“At first, I saw this as a game,” said Levin in an interview with Shoah Foundation researchers. “I was reading a lot of books about conspiracy and the Russian underground. For me, it started out as a great adventure.”
And, while he says he can no longer remember how many Nazis he personally wounded or killed, Levin’s acts of sabotage were so numerous that more than 70 years after the end of World War II, Lithuania still has an outstanding warrant for his arrest.
By his own account, Benjamin Levin grew up with “a wild streak.” He was smoking cigarettes by the time he was 8 and hanging out with a gang of young hoodlums on the streets, which caused no end of grief for his mother and father — prosperous Jewish merchants who operated a gourmet food store in the center of Vilna. Before the Nazi occupation, the city was an important hub of Jewish life, and home to more than 100 synagogues.
Levin’s father, Chaim, was an observant Jew but also a Germanophile, fluent in German and schooled in the classic tradition, reading Goethe and Schiller. In the years leading up to the Nazi occupation of the city, he refused to believe the news he heard from his shaken suppliers in other parts of Europe — that Jews had lost all of their rights in Germany, that Jewish businesses were being forcibly taken over by the Nazis. In 1938, the Nazis had gone on a rampage, smashing thousands of businesses, desecrating Jewish cemeteries and synagogues, and rounding up 30,000 Jewish men throughout Germany. Even though he had heard various breathless accounts of the Kristallnacht pogrom, Chaim never imagined Jews in Lithuania were in any real danger.
“My father was a big believer in all things German,” Levin said. “He thought it would all blow over.”
But Shmuel and his comrades saw the writing on the wall. Long before the Nazis seized control of Lithuania in July 1941, Shmuel had already bought himself a pistol and ammunition, which was the price of admission to the group of forest militants who demanded an unshakable sang-froid and ruthlessness from their recruits as well as a weapon and ammunition.
Several weeks into the Nazi occupation, partisan scouts were sending reports about mass arrests and massacres of Jewish men and boys. In Vilna, German soldiers and Lithuanian security forces went door to door, detaining thousands of Jewish men and boys, and sending them on forced marches to the city’s outskirts. During the late summer, more than 21,000 of them were massacred, their bodies dumped into mass graves.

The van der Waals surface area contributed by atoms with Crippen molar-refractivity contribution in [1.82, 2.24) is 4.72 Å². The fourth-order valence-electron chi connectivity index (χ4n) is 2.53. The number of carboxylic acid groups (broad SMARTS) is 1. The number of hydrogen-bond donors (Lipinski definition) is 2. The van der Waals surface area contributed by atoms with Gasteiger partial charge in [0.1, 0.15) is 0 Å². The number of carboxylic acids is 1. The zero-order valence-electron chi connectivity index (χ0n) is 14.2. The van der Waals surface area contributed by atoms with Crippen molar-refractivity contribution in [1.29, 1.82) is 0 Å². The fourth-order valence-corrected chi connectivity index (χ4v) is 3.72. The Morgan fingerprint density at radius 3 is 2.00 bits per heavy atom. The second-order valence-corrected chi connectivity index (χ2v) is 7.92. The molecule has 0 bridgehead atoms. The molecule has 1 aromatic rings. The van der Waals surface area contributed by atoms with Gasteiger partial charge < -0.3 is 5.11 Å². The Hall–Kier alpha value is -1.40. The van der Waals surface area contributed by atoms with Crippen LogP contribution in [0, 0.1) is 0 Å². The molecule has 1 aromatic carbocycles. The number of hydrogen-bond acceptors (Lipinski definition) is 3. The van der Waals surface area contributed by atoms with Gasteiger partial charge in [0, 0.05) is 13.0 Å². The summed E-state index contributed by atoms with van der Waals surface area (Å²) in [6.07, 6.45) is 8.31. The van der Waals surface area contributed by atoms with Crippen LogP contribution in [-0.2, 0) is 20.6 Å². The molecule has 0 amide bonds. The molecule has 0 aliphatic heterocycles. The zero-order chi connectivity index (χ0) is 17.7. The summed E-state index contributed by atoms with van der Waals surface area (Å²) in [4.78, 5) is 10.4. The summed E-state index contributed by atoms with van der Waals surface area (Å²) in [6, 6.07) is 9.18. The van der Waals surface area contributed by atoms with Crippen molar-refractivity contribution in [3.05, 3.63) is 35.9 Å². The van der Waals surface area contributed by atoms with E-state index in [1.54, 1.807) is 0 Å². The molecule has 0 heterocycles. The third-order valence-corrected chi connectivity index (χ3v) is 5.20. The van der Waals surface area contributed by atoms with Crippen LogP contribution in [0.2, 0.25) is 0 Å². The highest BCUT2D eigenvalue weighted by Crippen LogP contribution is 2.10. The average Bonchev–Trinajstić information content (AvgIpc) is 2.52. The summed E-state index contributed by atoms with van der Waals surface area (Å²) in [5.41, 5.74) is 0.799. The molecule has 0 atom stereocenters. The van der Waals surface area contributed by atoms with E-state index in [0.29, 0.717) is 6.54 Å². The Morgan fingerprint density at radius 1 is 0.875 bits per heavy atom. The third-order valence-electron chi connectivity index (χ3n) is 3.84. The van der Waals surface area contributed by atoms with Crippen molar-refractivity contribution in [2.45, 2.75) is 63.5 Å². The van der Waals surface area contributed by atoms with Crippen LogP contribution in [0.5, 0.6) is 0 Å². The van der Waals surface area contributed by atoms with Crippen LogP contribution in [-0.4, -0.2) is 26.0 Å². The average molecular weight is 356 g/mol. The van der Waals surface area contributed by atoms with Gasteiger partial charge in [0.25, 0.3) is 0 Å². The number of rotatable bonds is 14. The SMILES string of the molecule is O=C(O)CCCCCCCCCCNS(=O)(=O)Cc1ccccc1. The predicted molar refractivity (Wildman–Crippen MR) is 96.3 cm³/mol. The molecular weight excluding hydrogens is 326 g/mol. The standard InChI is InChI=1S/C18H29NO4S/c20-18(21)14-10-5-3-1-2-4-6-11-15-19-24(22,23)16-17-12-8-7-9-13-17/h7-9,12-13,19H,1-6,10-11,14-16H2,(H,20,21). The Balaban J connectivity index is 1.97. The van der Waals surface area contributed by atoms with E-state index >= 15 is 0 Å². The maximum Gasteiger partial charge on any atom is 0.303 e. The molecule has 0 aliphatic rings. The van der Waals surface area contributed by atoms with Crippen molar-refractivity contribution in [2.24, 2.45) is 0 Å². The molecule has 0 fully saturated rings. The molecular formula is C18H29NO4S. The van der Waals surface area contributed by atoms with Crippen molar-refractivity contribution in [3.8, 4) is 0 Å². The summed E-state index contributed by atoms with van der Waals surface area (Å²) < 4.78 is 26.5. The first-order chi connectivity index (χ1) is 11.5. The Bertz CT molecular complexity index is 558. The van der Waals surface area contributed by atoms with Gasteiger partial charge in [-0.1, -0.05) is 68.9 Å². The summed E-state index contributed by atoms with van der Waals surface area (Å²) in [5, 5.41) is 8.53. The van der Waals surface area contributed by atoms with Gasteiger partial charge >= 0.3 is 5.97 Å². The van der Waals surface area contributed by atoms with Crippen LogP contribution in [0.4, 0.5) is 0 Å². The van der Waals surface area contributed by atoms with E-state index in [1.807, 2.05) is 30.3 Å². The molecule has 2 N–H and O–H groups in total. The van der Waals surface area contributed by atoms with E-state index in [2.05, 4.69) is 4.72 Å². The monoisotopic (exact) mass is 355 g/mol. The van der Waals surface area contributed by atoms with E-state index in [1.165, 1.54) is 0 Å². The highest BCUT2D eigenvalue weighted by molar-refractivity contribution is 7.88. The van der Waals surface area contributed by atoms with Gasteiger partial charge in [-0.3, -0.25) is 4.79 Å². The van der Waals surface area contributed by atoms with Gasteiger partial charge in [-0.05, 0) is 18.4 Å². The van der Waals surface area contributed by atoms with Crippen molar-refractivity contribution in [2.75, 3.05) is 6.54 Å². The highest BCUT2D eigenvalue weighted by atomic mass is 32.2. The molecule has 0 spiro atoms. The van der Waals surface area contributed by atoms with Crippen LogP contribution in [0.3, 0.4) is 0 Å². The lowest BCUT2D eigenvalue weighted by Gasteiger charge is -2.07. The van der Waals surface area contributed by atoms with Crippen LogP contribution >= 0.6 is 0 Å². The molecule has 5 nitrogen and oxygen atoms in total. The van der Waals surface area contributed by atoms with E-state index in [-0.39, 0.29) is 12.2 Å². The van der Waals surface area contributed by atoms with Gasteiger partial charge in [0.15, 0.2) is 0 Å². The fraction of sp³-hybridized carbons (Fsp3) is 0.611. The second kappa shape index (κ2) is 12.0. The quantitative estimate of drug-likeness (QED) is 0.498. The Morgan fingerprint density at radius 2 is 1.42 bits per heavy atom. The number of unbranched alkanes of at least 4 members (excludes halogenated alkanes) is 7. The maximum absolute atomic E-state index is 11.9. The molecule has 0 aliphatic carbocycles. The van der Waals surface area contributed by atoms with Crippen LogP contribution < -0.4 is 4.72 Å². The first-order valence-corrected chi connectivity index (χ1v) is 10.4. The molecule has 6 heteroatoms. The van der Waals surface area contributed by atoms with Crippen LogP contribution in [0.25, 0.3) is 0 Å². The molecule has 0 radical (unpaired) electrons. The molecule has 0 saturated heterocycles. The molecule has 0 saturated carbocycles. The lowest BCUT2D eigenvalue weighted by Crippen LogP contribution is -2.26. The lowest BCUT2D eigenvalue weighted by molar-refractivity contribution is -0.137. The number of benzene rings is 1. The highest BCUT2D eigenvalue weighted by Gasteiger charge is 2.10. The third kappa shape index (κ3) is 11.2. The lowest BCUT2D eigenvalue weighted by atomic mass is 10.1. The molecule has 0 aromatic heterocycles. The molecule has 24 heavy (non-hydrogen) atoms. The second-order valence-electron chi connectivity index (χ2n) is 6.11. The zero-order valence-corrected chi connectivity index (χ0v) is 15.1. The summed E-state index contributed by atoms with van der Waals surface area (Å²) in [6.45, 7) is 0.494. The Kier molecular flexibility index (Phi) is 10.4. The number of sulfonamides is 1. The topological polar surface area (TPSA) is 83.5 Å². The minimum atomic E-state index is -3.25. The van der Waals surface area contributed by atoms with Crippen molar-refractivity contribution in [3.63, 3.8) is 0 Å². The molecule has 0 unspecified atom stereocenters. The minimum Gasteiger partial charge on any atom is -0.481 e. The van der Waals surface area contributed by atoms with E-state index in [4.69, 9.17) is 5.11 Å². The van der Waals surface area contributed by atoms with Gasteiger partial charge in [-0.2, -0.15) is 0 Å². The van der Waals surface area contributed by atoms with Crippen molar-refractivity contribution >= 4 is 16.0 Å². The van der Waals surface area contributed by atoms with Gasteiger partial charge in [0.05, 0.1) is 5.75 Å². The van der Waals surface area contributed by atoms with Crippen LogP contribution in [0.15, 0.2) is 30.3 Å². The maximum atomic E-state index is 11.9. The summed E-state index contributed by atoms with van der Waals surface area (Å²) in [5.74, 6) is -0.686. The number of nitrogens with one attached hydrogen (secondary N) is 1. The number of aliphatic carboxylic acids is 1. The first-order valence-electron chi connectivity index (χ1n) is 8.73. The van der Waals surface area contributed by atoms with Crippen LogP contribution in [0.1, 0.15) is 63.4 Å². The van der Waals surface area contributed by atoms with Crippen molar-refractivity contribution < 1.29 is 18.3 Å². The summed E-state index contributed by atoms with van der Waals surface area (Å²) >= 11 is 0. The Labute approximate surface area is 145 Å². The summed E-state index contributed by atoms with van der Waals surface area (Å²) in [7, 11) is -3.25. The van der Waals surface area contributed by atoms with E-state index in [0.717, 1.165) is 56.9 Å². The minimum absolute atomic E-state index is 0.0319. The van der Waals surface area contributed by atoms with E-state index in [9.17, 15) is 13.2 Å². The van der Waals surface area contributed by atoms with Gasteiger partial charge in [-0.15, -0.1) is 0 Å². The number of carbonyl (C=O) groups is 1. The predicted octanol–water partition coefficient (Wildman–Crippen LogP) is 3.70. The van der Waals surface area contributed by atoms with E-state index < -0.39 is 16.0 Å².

With reports of mass killings in the forest coming from his eldest son, Chaim Levin was shocked into action. He sold the family business so he could buy weapons and ammunition for each member of his family to join the partisans. They followed Shmuel into the forest, but Chaim and his wife found refuge on a farm, where they hid until the end of the war.
By the fall of 1941, all of Vilna’s remaining Jews were scattered. Thousands were forced into two ghettos — a cluster of ancient buildings in the city’s Old Town connected by a bridge. Levin and his brother would continue to operate from their base in the forest, although Levin was able to slip in and out of the ghetto to carry messages to partisan leaders who were trying to organize an uprising.
On one such mission to the ghetto, Levin got caught up in a Nazi “aktion,” or raid, one of the surprise deportations carried out on Jewish holidays to sow panic into the 40,000 surviving ghetto Jews. Levin was forced to hide in an attic. When an infant began to cry incessantly, Levin watched in silent horror as the father took an overcoat and smothered the child with one deft movement.